A sunny new frontier: Senegal’s offering bargain-basement winter breaks – and now you can fly direct
- The British tour operator Tui has launched its first direct-flight, package-tour holidays to Senegal
- Rob Crossan checks into Riu Baobab resort, which lies on the ‘fudge-yellow sands’ along Senegal’s coast
- A 4×4 drive takes him around the nearby Bandia Reserve, home to a wealth of giraffes, eland and zebras
- He says that Senegal will soon be ‘on the radar of those of us keen to escape the rigours of a British winter’
The creaking seems to be nothing more than the gentle listing of the wooden pirogue boat as it softly lolls on the green-tinged waters of the Sine-Saloum delta.
But the creaking is actually the sound of dinner in this coastal region of Senegal. What I can hear are oysters slowly opening their shells in cages submerged along the delta’s edge.
They are then caught and cooked by the Serer people, one of the dominant groups in this West African coastal region, which has just become a whole lot easier to access from the UK.
Vibrant nation: Rob Crossan checks into the gargantuan Riu Baobab resort in Senegal. Tui has launched its first direct-flight, package-tour holidays to the West African country, he reveals
British tour operator Tui has launched its first direct-flight, package-tour holidays to Senegal — a country where, up until now, tourism has been almost entirely made up of visitors from France, the colonial ruler of this vast nation until 1960.
My experience of floating serenely through the Sine-Saloum Delta was probably the quietest moment I had in this vibrant West African nation.
Riu Baobab resort is the fulcrum for Tui’s entry into Senegal: a white-washed behemoth with more than 500 rooms on the fudge-yellow sands of the Atlantic coast.
It’s around a 75-minute drive along the flat, acacia and scrub-dominated landscape from the international airport in the capital city, Dakar.
There are local touches to my room, with wooden masks and large black-and-white art prints of djembe drums on my wall.
The Riu Baobab resort is a 75-minute drive along the flat, acacia and scrub-dominated landscape from the international airport in the capital city, Dakar (above)
Though this is far from a boutique safari-esque experience. The tubby, middle-aged men drinking lager and eating chicken nuggets in the swim-up alfresco bar remind me of a flooded Wetherspoons.
And although there are Senegalese options on the menu, the main restaurant buffet is predominantly stocked with British staples.
A winter temperature of 30c is one draw; another is the all-inclusive option (it works out from £116.50 per day, per person with all food and alcohol), which is remarkable value, especially factoring in the water slides for children, evening entertainment and live music.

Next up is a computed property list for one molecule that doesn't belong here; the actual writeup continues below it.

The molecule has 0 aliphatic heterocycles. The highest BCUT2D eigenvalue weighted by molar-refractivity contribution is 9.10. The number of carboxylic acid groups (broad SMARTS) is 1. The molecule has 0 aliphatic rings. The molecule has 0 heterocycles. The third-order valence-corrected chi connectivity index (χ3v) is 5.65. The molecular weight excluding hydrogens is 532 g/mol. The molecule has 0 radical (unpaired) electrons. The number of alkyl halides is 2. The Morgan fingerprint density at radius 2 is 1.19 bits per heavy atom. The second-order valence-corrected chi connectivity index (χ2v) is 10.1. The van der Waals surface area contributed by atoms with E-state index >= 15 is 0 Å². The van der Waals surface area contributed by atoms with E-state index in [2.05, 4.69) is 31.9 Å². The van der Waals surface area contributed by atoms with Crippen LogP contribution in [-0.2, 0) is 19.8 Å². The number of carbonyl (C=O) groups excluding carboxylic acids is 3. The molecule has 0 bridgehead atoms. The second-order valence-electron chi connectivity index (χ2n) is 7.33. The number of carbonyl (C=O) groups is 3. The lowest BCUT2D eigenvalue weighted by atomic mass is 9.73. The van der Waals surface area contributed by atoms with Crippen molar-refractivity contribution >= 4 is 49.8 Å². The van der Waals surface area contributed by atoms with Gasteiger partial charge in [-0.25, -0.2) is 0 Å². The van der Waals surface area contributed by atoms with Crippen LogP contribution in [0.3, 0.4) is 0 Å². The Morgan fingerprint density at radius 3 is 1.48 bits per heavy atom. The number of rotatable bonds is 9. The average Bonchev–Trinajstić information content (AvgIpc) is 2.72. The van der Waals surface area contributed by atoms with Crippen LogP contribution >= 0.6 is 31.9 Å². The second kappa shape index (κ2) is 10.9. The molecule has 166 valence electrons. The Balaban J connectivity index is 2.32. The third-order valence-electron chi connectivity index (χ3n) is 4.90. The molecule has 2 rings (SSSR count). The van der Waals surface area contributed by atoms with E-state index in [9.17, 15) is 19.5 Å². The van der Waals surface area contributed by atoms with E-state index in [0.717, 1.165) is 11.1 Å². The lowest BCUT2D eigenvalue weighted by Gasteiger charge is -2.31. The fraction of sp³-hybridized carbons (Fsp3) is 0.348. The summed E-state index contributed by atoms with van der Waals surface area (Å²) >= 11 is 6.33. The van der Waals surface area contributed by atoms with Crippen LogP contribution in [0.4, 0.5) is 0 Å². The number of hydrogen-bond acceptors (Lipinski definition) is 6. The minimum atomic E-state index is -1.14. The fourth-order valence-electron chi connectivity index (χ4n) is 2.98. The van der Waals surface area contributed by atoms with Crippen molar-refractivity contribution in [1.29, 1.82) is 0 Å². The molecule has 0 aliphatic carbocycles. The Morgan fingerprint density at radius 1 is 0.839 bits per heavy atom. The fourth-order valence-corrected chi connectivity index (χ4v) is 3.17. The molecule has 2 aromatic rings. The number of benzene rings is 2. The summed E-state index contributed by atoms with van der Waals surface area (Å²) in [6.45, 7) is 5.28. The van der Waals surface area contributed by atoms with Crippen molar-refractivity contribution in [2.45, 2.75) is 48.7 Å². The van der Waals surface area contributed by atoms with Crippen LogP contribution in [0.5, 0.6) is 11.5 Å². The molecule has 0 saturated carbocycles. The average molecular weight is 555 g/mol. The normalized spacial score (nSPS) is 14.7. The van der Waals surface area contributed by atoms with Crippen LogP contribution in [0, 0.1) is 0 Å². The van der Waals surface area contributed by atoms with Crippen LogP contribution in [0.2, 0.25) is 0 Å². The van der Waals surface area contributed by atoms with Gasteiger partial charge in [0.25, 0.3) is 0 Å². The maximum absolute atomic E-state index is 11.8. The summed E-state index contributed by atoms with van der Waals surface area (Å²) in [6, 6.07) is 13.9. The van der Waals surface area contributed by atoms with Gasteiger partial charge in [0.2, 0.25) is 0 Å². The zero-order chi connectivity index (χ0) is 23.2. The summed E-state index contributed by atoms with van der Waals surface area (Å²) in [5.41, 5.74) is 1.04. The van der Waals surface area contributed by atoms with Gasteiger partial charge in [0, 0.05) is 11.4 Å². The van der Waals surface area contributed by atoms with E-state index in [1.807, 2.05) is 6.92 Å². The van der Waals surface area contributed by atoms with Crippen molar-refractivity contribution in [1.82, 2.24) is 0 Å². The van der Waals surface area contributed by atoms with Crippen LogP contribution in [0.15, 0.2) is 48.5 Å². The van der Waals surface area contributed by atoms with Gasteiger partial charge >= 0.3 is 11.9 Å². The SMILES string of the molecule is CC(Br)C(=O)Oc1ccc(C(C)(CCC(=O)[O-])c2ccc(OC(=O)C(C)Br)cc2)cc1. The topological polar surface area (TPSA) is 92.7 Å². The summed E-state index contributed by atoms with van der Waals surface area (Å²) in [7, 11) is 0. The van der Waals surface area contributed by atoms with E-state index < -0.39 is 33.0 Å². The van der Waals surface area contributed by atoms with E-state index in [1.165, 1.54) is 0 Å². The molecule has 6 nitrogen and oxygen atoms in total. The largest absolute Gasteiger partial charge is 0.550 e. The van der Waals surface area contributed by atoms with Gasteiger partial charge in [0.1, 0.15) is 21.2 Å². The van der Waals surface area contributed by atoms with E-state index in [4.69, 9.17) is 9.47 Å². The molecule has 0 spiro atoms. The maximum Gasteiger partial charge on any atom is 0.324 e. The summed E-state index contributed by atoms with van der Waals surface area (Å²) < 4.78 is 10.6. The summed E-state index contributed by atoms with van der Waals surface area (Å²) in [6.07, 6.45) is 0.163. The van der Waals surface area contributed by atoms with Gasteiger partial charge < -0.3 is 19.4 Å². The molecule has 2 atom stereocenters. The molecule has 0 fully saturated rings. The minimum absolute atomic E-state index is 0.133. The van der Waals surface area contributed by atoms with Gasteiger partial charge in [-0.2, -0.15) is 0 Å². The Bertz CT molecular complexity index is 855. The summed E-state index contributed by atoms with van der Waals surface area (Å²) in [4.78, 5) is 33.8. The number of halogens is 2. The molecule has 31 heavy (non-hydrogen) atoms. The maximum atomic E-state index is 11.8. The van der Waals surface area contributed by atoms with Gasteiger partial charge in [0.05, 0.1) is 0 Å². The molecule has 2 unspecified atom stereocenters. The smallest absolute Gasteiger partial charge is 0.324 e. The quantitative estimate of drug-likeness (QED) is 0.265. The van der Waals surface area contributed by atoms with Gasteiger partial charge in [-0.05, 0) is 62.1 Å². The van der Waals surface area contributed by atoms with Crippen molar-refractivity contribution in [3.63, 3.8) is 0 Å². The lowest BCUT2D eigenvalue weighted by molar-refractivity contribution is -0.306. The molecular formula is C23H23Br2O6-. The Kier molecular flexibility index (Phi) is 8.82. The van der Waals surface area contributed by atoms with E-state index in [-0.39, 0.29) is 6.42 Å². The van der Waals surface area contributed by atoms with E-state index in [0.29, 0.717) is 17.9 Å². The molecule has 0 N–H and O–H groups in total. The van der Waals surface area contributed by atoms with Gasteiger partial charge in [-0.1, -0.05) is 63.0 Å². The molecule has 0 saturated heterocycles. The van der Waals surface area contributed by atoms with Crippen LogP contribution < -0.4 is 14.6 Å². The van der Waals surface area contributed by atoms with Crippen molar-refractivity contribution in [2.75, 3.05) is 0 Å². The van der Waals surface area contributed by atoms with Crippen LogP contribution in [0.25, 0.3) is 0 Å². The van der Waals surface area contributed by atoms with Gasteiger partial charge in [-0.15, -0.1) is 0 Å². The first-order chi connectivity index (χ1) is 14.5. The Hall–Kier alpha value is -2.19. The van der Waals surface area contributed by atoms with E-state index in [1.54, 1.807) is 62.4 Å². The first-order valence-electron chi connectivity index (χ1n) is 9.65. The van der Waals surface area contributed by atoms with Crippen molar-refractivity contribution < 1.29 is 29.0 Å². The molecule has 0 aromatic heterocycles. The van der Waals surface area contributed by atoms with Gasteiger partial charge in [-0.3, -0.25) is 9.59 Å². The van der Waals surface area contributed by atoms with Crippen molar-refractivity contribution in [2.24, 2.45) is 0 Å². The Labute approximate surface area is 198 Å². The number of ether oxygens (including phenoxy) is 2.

Rob finds that there’s a predominantly British crowd at Riu Baobab resort (above)
Riu Baobab resort’s all-inclusive option works out from £116.50 per day, per person with all food and alcohol
The local infrastructure can be dodgy, as I find during a seven-hour power blackout one evening, which means eating our dinner and finding the way to our rooms by mobile phone light. But these appear to be teething problems borne with good humour by the predominantly British crowd.
If you’re used to the vast expanse of the Kruger National Park in South Africa or Chobe in Botswana, then you’ll probably consider the day trip to the nearby Bandia Reserve something of a playpen.
But within its 13 square miles is a wealth of giraffes, eland, buffalo, zebras, sunbirds and even a couple of rhinos who, sadly, decided not to make an appearance during my 4×4 drive around. At the centre of the reserve is a baobab tree that holds a dark secret.
For, in a tradition dating back centuries and only outlawed in 1962, this baobab trunk (along with many others in Senegal) was used as a burial ground for sages, singers, musicians, poets and storytellers, known as griots to the Serer people.
Rob goes on a serene boat trip through the green-tinged waters of the Sine-Saloum delta (above)
Guests staying at the Riu Baobab resort can take a day trip to the nearby Bandia Reserve (pictured), home to a wealth of zebras
Sunbirds are native to Senegal and its Bandia Reserve, Rob reveals
Most human skeletons have now been removed but a skull remains on show at the base of the tree in Bandia.
Back at the resort I can’t resist taking one last dawn walk along the beach as the sun tips its hat upwards towards another day of balming heat. The undertow tug of the Atlantic warns me to keep my sea adventures to nothing more than a toe-tickling dip.
Yet the fishermen in the village of Pointe Sarene, a 30-minute walk from the resort, are hardier than me, tugging their pirogue boats towards the shore at 7am loaded with a nocturnal catch of dorada and captain fish.
I venture inside a shack on the shoreline that sells everything from soap powder to car axles and partake in a cup of touba coffee infused with cloves, which is quite a bargain at 70CFA (around 9p) for a cup. I suspect Senegal will shortly be on the radar of those of us keen to escape the rigours of a British winter.
TUI offers seven nights at the 4T+ Riu Baobab on an all-inclusive basis from £816 pp. Price is based on two adults sharing a double room with balcony or terrace, departing from London Gatwick on January 9, 2023, including transfers. See tui.co.uk, visit a TUI store or download the app.
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